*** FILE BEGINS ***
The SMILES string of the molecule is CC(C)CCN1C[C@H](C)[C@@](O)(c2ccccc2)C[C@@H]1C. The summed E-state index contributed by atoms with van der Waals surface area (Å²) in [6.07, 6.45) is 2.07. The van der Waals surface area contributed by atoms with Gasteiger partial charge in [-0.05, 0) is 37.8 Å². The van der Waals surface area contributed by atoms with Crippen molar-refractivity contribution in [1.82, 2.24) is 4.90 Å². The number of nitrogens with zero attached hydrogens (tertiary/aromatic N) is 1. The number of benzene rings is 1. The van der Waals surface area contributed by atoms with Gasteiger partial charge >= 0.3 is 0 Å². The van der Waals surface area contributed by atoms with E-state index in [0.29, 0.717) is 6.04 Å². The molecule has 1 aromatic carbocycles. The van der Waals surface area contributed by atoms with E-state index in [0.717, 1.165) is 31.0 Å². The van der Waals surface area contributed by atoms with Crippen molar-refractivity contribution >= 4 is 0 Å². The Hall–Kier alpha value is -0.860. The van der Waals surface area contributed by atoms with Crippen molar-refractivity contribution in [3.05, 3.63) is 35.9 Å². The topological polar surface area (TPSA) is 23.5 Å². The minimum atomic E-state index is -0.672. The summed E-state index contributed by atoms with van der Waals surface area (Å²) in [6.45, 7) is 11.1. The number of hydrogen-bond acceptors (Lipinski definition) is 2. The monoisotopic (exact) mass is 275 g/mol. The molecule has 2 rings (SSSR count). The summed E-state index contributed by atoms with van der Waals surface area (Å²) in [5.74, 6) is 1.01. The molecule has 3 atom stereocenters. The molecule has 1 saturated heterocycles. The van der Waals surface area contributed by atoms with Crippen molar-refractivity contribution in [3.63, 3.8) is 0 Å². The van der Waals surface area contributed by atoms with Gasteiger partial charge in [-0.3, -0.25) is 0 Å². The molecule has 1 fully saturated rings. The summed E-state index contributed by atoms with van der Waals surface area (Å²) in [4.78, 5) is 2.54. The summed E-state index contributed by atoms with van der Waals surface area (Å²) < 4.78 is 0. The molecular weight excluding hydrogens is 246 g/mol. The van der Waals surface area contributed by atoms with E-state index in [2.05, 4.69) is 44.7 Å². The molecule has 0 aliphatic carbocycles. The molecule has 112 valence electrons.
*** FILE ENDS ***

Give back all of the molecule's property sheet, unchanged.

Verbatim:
The SMILES string of the molecule is CC(C)CCN1C[C@H](C)[C@@](O)(c2ccccc2)C[C@@H]1C. The summed E-state index contributed by atoms with van der Waals surface area (Å²) in [6.07, 6.45) is 2.07. The van der Waals surface area contributed by atoms with Gasteiger partial charge in [-0.05, 0) is 37.8 Å². The van der Waals surface area contributed by atoms with Crippen molar-refractivity contribution in [1.82, 2.24) is 4.90 Å². The number of nitrogens with zero attached hydrogens (tertiary/aromatic N) is 1. The number of benzene rings is 1. The van der Waals surface area contributed by atoms with Gasteiger partial charge >= 0.3 is 0 Å². The van der Waals surface area contributed by atoms with E-state index in [0.29, 0.717) is 6.04 Å². The molecule has 1 aromatic carbocycles. The van der Waals surface area contributed by atoms with E-state index in [0.717, 1.165) is 31.0 Å². The van der Waals surface area contributed by atoms with Crippen molar-refractivity contribution >= 4 is 0 Å². The Hall–Kier alpha value is -0.860. The van der Waals surface area contributed by atoms with Crippen molar-refractivity contribution in [3.05, 3.63) is 35.9 Å². The topological polar surface area (TPSA) is 23.5 Å². The minimum atomic E-state index is -0.672. The summed E-state index contributed by atoms with van der Waals surface area (Å²) in [6.45, 7) is 11.1. The number of hydrogen-bond acceptors (Lipinski definition) is 2. The monoisotopic (exact) mass is 275 g/mol. The molecule has 2 rings (SSSR count). The summed E-state index contributed by atoms with van der Waals surface area (Å²) in [5.74, 6) is 1.01. The molecule has 3 atom stereocenters. The molecule has 1 saturated heterocycles. The van der Waals surface area contributed by atoms with Crippen molar-refractivity contribution in [3.63, 3.8) is 0 Å². The van der Waals surface area contributed by atoms with Gasteiger partial charge in [-0.3, -0.25) is 0 Å². The molecule has 1 fully saturated rings. The summed E-state index contributed by atoms with van der Waals surface area (Å²) in [4.78, 5) is 2.54. The summed E-state index contributed by atoms with van der Waals surface area (Å²) < 4.78 is 0. The molecular weight excluding hydrogens is 246 g/mol. The van der Waals surface area contributed by atoms with E-state index in [2.05, 4.69) is 44.7 Å². The molecule has 0 aliphatic carbocycles. The molecule has 112 valence electrons.